[CrossRef]
  19. J. T. Wooley, “Reflectance and transmittance of light by leaves,” Plant Physiol. 47, 656–662 (1971).
    [CrossRef]
  20. E. A. Walter-Shea, J. M. Norman, “Leaf optical properties,” in Photon–Vegetation Interactions, R. B. Mynemi, J. Ross, eds. (Springer-Verlag, Berlin, 1991), pp. 230–250.

1997 (1)

B. A. Maxwell, S. A. Shafer, “Physics-based segmentation of complex objects using multiple hypotheses of image formation,” Comput. Vision Image Underst. 65, 265–295 (1997).
[CrossRef]

1996 (1)

S. Tominaga, “Dichromatic reflection models for rendering object surfaces,” J. Imaging Sci. Technol. 40, 549–555 (1996).

1994 (2)

C. L. Novak, S. A. Shafer, “Method for estimating scene parameters from color histograms,” J. Opt. Soc. Am. A 11, 3020–3036 (1994).
[CrossRef]

S. Tominaga, “Dichromatic reflection models for a variety of materials,” Color Res. Appl. 19, 277–285 (1994).
[CrossRef]

1993 (1)

F. Pla, F. Ferri, M. Vicens, “Colour segmentation based on a light reflection model to locate citrus for robotic harvesting,” Comput. Electron. Agr. 9, 53–70 (1993).
[CrossRef]

1990 (2)

G. J. Klinker, S. A. Shafer, T. Kanada, “A physical approach to color image understanding,” Int. J. Comput. Vision 1, 7–38 (1990).
[CrossRef]

H.-C. Lee, E. J. Breneman, C. P. Schulte, “Modeling light reflection for color computer vision,” IEEE Trans. Pattern Anal. Mach. Intell. 12, 402–409 (1990).
[CrossRef]

1989 (2)

S. Tominaga, B. A. Wandell, “Standard surface-reflectance model and illuminant estimation,” J. Opt. Soc. Am. A 6, 576–584 (1989).
[CrossRef]

S. J. Maas, J. R. Dunlap, “Reflectance, transmittance, and absorptance of light by normal, etiolated, and albino corn leaves,” Agron. J. 81, 105–110 (1989).
[CrossRef]

1986 (1)

1985 (1)

S. A. Shafer, “Using color to separate reflection components,” Color Res. Appl. 10, 210–218 (1985).
[CrossRef]

1971 (1)

J. T. Wooley, “Reflectance and transmittance of light by leaves,” Plant Physiol. 47, 656–662 (1971).
[CrossRef]

1967 (1)

1964 (1)

1951 (1)

W. D. Billings, R. J. Morris, “Reflection of visible and infrared radiation from leaves of different ecological groups,” Am. J. Bot. 38, 327–331 (1951).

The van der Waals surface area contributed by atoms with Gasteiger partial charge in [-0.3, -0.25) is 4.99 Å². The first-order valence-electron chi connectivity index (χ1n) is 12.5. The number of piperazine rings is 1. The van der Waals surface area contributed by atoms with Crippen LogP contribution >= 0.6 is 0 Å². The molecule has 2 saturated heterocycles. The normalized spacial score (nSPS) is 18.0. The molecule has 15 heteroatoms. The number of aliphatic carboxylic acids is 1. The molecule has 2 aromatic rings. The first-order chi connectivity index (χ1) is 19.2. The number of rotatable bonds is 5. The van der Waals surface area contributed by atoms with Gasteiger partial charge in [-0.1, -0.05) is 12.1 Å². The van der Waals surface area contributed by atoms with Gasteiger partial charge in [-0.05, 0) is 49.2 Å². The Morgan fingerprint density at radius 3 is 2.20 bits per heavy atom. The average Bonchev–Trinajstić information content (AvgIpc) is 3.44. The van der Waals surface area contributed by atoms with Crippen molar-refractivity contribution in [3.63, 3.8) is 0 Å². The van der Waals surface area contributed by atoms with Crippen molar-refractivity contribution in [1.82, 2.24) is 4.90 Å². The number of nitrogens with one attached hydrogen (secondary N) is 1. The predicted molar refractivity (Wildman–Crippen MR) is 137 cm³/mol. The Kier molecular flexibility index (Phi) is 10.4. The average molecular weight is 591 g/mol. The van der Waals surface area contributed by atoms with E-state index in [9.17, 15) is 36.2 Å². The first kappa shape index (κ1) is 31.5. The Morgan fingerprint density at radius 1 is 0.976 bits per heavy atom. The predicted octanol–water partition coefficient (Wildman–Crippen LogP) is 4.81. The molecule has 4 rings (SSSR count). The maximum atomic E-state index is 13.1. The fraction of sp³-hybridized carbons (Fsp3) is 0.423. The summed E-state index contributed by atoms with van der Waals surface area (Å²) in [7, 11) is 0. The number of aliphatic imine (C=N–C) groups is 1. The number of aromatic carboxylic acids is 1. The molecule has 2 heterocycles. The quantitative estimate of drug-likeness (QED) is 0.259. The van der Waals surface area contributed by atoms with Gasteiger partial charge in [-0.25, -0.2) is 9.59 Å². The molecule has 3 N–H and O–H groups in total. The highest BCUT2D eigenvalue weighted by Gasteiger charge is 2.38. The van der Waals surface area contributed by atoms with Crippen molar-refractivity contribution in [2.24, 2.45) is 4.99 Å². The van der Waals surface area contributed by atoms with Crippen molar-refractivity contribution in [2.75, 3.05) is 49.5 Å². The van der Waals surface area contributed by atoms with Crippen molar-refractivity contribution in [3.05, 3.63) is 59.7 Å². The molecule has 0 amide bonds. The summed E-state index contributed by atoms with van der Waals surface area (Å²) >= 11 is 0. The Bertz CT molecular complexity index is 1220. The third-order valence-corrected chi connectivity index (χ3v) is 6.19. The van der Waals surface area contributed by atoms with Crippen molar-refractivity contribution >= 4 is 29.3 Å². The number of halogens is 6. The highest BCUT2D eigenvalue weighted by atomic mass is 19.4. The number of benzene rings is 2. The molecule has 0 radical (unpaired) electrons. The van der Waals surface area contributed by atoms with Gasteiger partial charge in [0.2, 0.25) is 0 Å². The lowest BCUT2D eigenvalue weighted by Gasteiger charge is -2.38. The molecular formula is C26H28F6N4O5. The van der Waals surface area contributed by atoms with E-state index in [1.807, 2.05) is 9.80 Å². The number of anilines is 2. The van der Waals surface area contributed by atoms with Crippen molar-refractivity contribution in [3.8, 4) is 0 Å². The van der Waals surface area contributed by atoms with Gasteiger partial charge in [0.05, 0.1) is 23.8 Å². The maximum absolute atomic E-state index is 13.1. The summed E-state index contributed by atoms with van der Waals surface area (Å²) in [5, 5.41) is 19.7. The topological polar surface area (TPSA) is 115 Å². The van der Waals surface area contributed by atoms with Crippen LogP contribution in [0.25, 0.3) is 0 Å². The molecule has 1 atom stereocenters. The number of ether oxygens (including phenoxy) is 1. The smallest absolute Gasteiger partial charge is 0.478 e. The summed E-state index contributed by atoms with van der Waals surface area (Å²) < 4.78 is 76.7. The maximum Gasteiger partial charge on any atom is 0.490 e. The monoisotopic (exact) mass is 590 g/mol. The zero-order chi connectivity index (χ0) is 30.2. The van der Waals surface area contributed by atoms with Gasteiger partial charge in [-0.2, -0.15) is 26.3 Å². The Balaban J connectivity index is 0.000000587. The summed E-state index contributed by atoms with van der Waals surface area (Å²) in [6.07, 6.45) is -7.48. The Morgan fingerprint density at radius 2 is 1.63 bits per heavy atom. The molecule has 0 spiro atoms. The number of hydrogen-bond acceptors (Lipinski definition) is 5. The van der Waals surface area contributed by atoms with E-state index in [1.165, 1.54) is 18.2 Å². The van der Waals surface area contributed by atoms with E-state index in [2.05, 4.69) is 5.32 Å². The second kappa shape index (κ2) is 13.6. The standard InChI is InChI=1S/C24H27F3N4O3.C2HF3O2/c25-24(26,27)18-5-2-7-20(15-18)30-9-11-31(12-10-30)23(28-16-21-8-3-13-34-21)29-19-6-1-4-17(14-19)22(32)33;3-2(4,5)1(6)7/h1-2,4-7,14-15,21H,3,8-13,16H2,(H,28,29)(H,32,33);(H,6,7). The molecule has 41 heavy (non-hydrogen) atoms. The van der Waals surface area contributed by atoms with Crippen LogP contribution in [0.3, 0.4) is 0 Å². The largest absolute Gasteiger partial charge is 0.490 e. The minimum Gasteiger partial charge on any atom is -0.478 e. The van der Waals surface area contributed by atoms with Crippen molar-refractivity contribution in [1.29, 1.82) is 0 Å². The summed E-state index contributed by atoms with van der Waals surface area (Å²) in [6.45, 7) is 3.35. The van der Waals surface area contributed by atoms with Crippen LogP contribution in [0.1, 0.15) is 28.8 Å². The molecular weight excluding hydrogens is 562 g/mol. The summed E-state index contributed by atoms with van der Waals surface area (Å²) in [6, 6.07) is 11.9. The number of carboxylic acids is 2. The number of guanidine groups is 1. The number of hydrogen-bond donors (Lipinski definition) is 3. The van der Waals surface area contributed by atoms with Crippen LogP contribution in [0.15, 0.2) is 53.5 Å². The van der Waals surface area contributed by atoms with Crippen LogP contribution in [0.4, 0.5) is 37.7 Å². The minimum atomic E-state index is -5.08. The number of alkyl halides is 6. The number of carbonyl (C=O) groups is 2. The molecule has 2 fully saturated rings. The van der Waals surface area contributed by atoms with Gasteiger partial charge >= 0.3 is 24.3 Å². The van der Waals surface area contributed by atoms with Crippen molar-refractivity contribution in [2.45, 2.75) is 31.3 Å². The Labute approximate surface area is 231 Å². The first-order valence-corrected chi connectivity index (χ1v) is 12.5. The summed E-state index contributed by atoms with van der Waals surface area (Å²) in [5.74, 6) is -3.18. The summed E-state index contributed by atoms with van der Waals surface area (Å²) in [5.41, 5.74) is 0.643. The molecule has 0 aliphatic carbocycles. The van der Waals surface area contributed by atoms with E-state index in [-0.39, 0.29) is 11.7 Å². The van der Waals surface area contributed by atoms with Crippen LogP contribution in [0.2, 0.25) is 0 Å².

[CrossRef]

1929 (1)

C. A. Shull, “A spectrophotometric study of plant reflection of light from leaf surfaces,” Bot. Gaz. 87, 583–607 (1929).
[CrossRef]

Billings, W. D.

W. D. Billings, R. J. Morris, “Reflection of visible and infrared radiation from leaves of different ecological groups,” Am. J. Bot. 38, 327–331 (1951).
[CrossRef]

Breneman, E. J.

H.-C. Lee, E. J. Breneman, C. P. Schulte, “Modeling light reflection for color computer vision,” IEEE Trans. Pattern Anal. Mach. Intell. 12, 402–409 (1990).
[CrossRef]

Dunlap, J. R.

S. J. Maas, J. R. Dunlap, “Reflectance, transmittance, and absorptance of light by normal, etiolated, and albino corn leaves,” Agron. J. 81, 105–110 (1989).
[CrossRef]

Ferri, F.

F. Pla, F. Ferri, M. Vicens, “Colour segmentation based on a light reflection model to locate citrus for robotic harvesting,” Comput. Electron. Agr. 9, 53–70 (1993).
[CrossRef]

Judd, D. B.

Kanada, T.

G. J. Klinker, S. A. Shafer, T. Kanada, “A physical approach to color image understanding,” Int. J. Comput. Vision 1, 7–38 (1990).
[CrossRef]

Klinker, G. J.

G. J. Klinker, S. A. Shafer, T. Kanada, “A physical approach to color image understanding,” Int. J. Comput. Vision 1, 7–38 (1990).
[CrossRef]

Lee, H.-C.

H.-C. Lee, E. J. Breneman, C. P. Schulte, “Modeling light reflection for color computer vision,” IEEE Trans. Pattern Anal. Mach. Intell. 12, 402–409 (1990).
[CrossRef]

H.-C. Lee, “Method for computing the scene-illuminant chromaticity from specular highlights,” J. Opt. Soc. Am. A 3, 1694–1699 (1986).
[CrossRef] [PubMed]

H.-C. Lee, “Illuminant color from shading,” in Perceiving, Measuring, and Using Color, M. H. Brill, ed., Proc. SPIE1250, 236–244 (1990).
[CrossRef]

Maas, S. J.

S. J. Maas, J. R. Dunlap, “Reflectance, transmittance, and absorptance of light by normal, etiolated, and albino corn leaves,” Agron. J. 81, 105–110 (1989).
[CrossRef]

MacAdam, D. L.

Maxwell, B. A.

B. A. Maxwell, S. A. Shafer, “Physics-based segmentation of complex objects using multiple hypotheses of image formation,” Comput. Vision Image Underst. 65, 265–295 (1997).
[CrossRef]

Morris, R. J.

W. D. Billings, R. J. Morris, “Reflection of visible and infrared radiation from leaves of different ecological groups,” Am. J. Bot. 38, 327–331 (1951).